Society is diverse and the variations within are many. We see that in our own organisation and also at our clients - our conversational partners increasingly have different cultural backgrounds. Our Connected Cultures encourages the connection between colleagues with (widely) diverse backgrounds. Connected Cultures is a network where PwC colleagues can easily find each other to exchange ideas about diverse work-related and social issues. We also bring forward difficult social issues to open up conversation around them within PwC.
With this network we pay attention to cultural and religious holidays and organise an annual event around a relevant theme like leadership, profiling, networking, etc. In addition to this annual meeting, we also have periodic catch-up sessions and we meet monthly with our lead ambassadors of the different business units to discuss the developments there. Furthermore, we pay extra attention to the onboarding process of colleagues with a diverse cultural background. And we organise virtual walking sessions where people can exchange thoughts during confidential conversation with one of our board members.
Connected Cultures engages in dialogue with external parties about inclusion and diversity and exchanges best practices. We are also connected to the Agora network, a national multicultural network of big organisations. Agora Network is a foundation that unites talented individuals with roots from all over the world to facilitate the exchange of knowledge, experiences and networks. People and organisations are stimulated to exploit the power of different backgrounds and perspectives. PwC works with Agora to organise an annual mentoring programme where participants learn from the diversity that everyone brings with them to the workplace.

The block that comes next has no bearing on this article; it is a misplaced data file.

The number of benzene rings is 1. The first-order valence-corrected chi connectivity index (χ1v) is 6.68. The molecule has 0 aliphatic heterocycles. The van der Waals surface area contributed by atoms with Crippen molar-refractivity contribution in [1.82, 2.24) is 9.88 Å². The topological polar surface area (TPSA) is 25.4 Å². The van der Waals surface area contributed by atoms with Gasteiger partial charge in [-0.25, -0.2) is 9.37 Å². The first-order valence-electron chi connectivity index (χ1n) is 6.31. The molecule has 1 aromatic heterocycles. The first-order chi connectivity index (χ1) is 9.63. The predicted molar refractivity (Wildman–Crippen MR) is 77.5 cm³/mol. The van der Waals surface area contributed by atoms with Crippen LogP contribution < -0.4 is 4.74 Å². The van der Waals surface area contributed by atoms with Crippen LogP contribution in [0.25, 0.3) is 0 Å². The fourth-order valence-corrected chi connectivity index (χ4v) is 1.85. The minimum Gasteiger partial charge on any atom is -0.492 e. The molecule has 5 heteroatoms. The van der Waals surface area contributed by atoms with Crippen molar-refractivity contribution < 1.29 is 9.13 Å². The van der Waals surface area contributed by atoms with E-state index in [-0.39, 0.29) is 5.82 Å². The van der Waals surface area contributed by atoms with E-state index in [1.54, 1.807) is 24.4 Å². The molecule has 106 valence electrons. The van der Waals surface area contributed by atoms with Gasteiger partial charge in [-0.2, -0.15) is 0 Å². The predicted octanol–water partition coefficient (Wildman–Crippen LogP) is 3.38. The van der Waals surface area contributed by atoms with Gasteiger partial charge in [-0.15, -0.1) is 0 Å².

In 2013, PwC started the Cultural Awareness programme aimed at the inclusion of talent with a diverse cultural background. We do this through for instance Connected Cultures and different awareness programmes. We have learned that small changes can also have a big impact. We now offer halal food, provide quiet rooms and have made two holidays optional so colleagues can exchange them for holidays fitting within their own religious background. We also annually present the Inclusion & Diversity calendar to our colleagues and to clients, raising awareness of the holidays from different cultures.
We all felt the vulnerability of diversity through the Black Lives Matter movement. In answer to that we started an internal chain letter where colleagues openly shared their personal stories. We also organised dialogue sessions about our inclusive culture, about the impact of our prejudices and how we want to connect with each other.
Also read the interview with PwC colleagues Pauline Mbundu and Remold Krol where they talk about the internal chain letter kick started by the Black Lives Matter movement, about racism and discrimination, inclusion and diversity.
In 2017 we started a project in collaboration with the international student organisation AIESEC to create work experience placements for young studying or recently graduated status holders.
When we think about the ethnic background of our people, there is still a lot to be won. In 2030 we want fifteen percent of our partners/directors to have a diverse cultural background. Right now that percentage is at four. We have also set goals in line with our ambition around the SDGs. Through our predictive analyses we know that our transformation to a more diverse culture must accelerate if we are to meet our ambition. We have fine-tuned our inclusion and diversity policy further to contribute to this acceleration. We put more emphasis on personal leadership skills, a diverse succession plan, sponsoring diverse talent and challenging each other on our blind spots.